What Every High School Senior Must Know About Student Loans Remembering just a few simple tips can help high school seniors borrow smart.

No one knows better than recent grads how expensive college is. The college class of 2016 graduated with an average of $37,172 in student loans, says to Mark Kantrowitz, a higher-education expert. They were the most indebted class ever – up 6 percent from the year before.

With debt totals climbing each year, it’s easy to picture today’s high school seniors owing more than $40,000 when they finish college. With another 6 percent increase, we’d almost reach that number this year.

That amount of debt can affect you for a long time. But students don't want the financial choices they made in high school to affect them as senior citizens.

[Discover why new federal regulations could help families decide about college debt.]

Fortunately, you don’t have to be an expert to make smart student loan decisions. Here are three key facts to know about student loans now that will help you set yourself up for future success.

1. You are responsible. When you borrow any student loan, you agree to repay that amount in full – plus interest. Even if you drop out, are unhappy with the education you receive or can’t get a job after graduation, you still owe this money.

In certain circumstances, you may be able to have your loans discharged or forgiven, but never borrow with these outcomes in mind.

Falling behind on loan payments can lead to serious consequences. Among them, your loan can become more expensive due to collection costs; your loan holder can take money directly from your paychecks to cover what you owe; and your credit score can take a major hit. You’ll want that score in good shape postgraduation, since it’s necessary for things like renting an apartment or getting a car loan.

If you haven’t already decided which school to attend, do your research to ensure you make a good investment. Use tools like the College Navigator and College Scorecard to look at prospective schools' graduation rate, job placement info and more.

Often, selecting a school is an emotional decision, but with $40,000 or more on the line, try to be rational. These data can help you do that.

2. You can make payments while in school. As an undergraduate student, you’ll primarily receive two types of federal student loans: subsidized and unsubsidized Stafford loans.

When enrolled at least half time, you don’t have to pay the interest building up on your loans, thanks to the in-school deferment. But that doesn’t mean you won’t pay the interest eventually, depending on which type you have.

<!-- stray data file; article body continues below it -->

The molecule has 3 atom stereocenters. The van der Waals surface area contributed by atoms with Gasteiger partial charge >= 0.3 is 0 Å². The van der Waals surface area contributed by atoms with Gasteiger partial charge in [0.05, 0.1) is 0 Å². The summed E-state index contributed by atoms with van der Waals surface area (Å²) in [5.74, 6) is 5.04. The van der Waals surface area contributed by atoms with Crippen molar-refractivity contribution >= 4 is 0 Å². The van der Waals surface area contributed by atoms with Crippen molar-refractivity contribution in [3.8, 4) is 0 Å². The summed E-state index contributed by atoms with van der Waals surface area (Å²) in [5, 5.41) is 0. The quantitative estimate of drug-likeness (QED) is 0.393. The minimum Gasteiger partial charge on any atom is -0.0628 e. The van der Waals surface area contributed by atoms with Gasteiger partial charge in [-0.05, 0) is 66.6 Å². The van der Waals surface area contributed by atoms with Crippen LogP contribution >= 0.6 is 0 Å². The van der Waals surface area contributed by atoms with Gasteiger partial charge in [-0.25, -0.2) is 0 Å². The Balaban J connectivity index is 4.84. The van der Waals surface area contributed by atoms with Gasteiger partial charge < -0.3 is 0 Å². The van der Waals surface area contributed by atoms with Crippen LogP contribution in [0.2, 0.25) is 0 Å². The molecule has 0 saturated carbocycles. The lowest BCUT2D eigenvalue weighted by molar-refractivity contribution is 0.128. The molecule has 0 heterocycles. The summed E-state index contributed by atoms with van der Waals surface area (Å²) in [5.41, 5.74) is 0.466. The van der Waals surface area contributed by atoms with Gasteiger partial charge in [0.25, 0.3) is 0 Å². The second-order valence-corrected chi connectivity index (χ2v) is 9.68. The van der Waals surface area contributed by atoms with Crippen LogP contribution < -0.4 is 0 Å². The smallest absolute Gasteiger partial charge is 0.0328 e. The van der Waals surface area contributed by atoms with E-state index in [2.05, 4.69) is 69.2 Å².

You are not responsible for paying interest on subsidized loans during an approved deferment. However, on unsubsidized loans, you will have to pay this interest when your loans enter repayment.

At that point, it gets added onto the amount you borrowed. This not only increases your monthly payments, but it also increases the amount that future interest accrues upon.

To counteract these negative effects, you can pay this interest as you go. Start paying your freshman year, and the amounts will be much more manageable.

You can also make early payments toward your principal balance. Simply contact your loan holder to get started. If you don’t know who this is, you can look it up in the National Student Loan Data System.

If your parents use a Parent PLUS loan to meet the tuition gap, they may also be able to defer repayment while you’re in school. If so, they should also consider paying at least the interest that accrues during this time to avoid that increased balance.

3. Private and federal loans differ greatly. Receiving federal financial aid for college requires a number of steps. When you borrow student loans, it’s important to understand this process. Odds are, you’ve completed the financial aid process and your family is now figuring how to pay.

Understand that federal student loans and private loans are very different – and we recommend you max out the federal loan options first.

Federal student loans come with a number of benefits typically unavailable with private options. Once they enter repayment, federal student loans let you base payments on your income, pause repayment if you’re unemployed or facing a financial hardship, and potentially forgive your balance if you meet certain criteria.

You also receive certain protections, such as a loan discharge if the borrower dies or suffers a total and permanent disability. This is not always the case for private loans.

But no matter which loans you use to finance your education, borrow only what you need – you don’t have to accept all the financial aid offered to you. Remember that you will have to repay whatever you do take – with interest on top.

Ryan Lane / Contributor

Ryan Lane is the senior editor for American Student Assistance, where he oversees the financial website saltmoney.org and its online community, SALT Central. He graduated from Syracuse University with a B.S. in journalism.

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